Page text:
The Roman philosopher Seneca wasn’t talking about the stock market when he wrote that “T...
Will the Dollar Lows Hold?
12/17/2009 12:30 pm EST
The action of the US dollar index and the dollar against most of the major currencies over the past few days has caught the market’s attention. For the first time since March 13, when the weekly divergences in the dollar index indicated a top, my daily technical studies have turned positive, consistent with at least a short-term dollar low. But is a more important low in place?
Though the weekly and monthly analysis is always the most important part of my analysis, I wanted to start off with a look at the daily chart of the dollar index (thru December 8) because it is so widely watched, but not traded by most. The dollar index topped on March 3 at 89.71 and hit a low in the past two weeks of 74.27. On these lows, the selling (for a change) was not as heavy as before with the on-balance volume (OBV) acting much stronger and forming a bullish divergence, line e. The initial OBV resistance, line d, was overcome and further new highs would be quite positive. A move in the OBV above the longer-term resistance at line c would be even more impressive. The daily downtrend at 76.70 should be tested this week, and a test of the 23.6% resistance at 78 is likely over the next week or so. Normally, I would expect the rally to stall in this area, but with the massive short dollar position, this may not happen. The first major upside target is the 38.2% retracement resistance in the 80 area.
The weekly chart of the EUR/USD shows that the euro peaked in the 1.5140 area over the past two weeks, falling short of the major 78.6% resistance level at 1.5260. The euro (through December 8) is testing the weekly uptrend, line a, and chart support in the 1.4630 area. There is additional support in the 1.4500 area. The weekly RSI formed a short-term negative divergence at the recent highs, point 2, and is likely to break its uptrend, line b, this week. At a major top, we would normally expect to see a divergence that was formed over a longer time period, but if one assumes that this whole rally was just a rebound of the 2008 decline, then it could end with such a short-term divergence. Typically, we would expect to see another one to three weeks on the downside and then a rally that would take the RSI back to its declining WMA. This should be the optimum selling opportunity.
The daily analysis of the euro futures nicely supports the weekly analysis as the euro futures made marginal new highs last week, point 2, but the OBV was much weaker. This indicates that there were significantly fewer buyers than there were on the prior highs (point 1). The break of the uptrend in the OBV, line c, confirms the negative divergence as well as the break of the uptrend in prices, line b. I would not be surprised to see a stronger rebound in the euro if the support in the 1.4200-4400 area is tested. First resistance is now in the 1.4750-1.4850 area.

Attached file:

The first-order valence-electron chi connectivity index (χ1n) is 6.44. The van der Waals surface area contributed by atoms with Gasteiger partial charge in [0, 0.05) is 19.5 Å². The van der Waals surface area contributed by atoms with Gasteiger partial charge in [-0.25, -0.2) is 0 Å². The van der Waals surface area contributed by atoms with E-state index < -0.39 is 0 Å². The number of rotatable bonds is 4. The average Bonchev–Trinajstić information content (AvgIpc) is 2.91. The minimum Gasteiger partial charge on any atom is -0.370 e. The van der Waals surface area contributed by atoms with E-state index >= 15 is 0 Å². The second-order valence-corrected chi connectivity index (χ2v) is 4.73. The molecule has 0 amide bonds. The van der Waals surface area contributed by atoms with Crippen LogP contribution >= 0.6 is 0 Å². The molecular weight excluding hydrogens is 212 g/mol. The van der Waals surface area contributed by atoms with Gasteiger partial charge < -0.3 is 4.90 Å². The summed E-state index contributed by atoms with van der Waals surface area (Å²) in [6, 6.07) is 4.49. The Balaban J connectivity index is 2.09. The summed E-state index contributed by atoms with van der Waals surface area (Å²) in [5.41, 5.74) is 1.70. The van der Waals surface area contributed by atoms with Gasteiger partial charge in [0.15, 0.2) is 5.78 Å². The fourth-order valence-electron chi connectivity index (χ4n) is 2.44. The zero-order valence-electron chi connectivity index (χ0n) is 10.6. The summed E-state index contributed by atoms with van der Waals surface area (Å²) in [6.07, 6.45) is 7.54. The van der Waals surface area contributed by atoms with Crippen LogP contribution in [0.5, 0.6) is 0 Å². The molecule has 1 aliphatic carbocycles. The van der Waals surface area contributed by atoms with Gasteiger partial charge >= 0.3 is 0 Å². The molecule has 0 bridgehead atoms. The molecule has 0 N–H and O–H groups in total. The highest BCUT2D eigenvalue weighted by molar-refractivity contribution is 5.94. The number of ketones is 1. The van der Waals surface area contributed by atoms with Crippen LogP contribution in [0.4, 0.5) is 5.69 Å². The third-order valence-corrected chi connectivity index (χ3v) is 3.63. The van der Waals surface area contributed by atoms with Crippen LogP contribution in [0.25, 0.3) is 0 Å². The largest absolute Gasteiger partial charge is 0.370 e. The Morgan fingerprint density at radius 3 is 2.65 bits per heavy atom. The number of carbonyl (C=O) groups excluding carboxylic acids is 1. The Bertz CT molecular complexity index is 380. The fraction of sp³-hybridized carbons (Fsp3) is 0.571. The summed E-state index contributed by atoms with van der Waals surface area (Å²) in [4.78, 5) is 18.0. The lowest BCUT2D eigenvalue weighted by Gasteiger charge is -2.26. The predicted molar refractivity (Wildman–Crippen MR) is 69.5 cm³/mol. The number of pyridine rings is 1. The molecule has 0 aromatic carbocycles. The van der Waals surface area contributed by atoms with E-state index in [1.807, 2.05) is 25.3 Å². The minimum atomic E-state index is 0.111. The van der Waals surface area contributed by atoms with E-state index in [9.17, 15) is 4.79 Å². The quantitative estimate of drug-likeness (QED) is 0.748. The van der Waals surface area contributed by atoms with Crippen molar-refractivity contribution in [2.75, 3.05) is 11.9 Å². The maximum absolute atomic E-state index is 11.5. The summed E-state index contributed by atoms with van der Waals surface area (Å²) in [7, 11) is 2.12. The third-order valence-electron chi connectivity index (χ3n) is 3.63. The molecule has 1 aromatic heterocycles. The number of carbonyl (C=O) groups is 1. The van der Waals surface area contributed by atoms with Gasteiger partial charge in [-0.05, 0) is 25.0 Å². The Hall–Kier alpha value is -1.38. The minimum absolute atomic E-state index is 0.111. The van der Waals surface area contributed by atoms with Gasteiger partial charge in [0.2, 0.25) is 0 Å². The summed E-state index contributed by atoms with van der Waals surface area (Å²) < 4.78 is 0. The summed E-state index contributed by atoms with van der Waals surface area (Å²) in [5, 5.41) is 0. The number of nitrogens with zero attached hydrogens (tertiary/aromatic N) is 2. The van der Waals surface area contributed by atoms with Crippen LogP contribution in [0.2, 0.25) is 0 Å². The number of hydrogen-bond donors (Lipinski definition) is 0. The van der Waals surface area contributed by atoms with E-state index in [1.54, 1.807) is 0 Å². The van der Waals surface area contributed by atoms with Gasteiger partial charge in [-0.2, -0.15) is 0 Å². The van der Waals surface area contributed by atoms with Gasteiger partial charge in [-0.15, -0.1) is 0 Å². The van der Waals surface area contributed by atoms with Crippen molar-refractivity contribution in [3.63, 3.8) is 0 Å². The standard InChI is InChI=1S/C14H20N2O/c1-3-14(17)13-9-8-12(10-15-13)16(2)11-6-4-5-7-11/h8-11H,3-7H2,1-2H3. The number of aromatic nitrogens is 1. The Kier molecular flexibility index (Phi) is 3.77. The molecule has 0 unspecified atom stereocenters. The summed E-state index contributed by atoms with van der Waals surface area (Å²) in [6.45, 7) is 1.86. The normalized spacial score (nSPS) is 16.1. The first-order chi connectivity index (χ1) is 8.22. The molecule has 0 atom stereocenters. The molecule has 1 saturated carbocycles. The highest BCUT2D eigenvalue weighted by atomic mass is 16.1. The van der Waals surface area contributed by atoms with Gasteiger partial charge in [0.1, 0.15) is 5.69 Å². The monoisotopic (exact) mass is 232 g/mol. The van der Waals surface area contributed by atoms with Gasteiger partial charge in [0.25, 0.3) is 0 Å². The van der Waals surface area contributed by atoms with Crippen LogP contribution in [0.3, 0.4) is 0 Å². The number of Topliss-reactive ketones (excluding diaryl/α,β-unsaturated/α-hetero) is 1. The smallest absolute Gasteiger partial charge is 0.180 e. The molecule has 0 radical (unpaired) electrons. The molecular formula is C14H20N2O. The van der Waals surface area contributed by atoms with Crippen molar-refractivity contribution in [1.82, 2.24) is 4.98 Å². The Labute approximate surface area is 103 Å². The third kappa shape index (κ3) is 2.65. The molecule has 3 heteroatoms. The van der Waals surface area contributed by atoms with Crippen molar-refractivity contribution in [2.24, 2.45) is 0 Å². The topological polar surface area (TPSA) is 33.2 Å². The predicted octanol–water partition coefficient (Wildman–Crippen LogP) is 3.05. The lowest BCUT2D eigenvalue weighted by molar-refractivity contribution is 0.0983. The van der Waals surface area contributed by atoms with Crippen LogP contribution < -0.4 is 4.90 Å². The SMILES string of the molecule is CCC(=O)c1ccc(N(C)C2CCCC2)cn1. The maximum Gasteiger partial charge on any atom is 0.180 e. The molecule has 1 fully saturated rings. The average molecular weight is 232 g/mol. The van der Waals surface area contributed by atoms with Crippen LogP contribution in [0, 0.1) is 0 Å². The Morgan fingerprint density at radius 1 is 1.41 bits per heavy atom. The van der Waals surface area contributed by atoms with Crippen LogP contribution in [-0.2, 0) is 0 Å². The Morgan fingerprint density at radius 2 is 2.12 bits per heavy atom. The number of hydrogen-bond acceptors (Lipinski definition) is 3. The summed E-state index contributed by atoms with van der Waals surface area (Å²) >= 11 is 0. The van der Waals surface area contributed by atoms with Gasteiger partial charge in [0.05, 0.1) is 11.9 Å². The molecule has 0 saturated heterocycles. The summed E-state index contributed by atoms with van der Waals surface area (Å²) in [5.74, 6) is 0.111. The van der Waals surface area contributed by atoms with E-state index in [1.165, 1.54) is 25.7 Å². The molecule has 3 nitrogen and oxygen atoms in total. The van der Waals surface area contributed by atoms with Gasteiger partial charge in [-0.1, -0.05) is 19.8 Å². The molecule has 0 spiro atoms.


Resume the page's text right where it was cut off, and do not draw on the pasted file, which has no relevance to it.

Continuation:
NEXT: Analysis of EUR/USD, GBP/USD, and More|pagebreak|
The hourly chart (updated through December 15) shows the early-December highs, point a, that were not confirmed by the OBV on the futures. The hourly downtrend is well established and shows a series of continuation patterns and a series of lower highs and lower lows. The next Fibonacci retracement support of the rally from 1.3750 to 1.5139 is at 1.4450, which may be tested before this article is released (December 17). Using the decline from a to b and projecting down from point c gives us a 100% Fibonacci target in the 1.4320 area, which also coincides with the lower parallel trading channel. Once this decline is complete, I would expect a rebound in the euro should clarify the daily and weekly outlook and is likely to present a good shorting opportunity.
The bounce in the British pound from the October lows was weaker than I expected, as I was looking for a move above the August highs before the rebound from the early 2009 lows was completed. Though this is still possible, it looks less likely now as both the weekly and daily technical studies have deteriorated. The uptrend in the RSI from the lows, line c, was broken in September, which was an early warning sign. The RSI now shows a pattern of lower highs, line b, and though still locked between 50 and 70, it is below its WMA. A break of the new uptrend, line d, should signal an increase in selling and take the pound to the 38% support at 1.5700, if not the 50% support at 1.5280. There is resistance for the pound in the 1.6450-1.6600 area.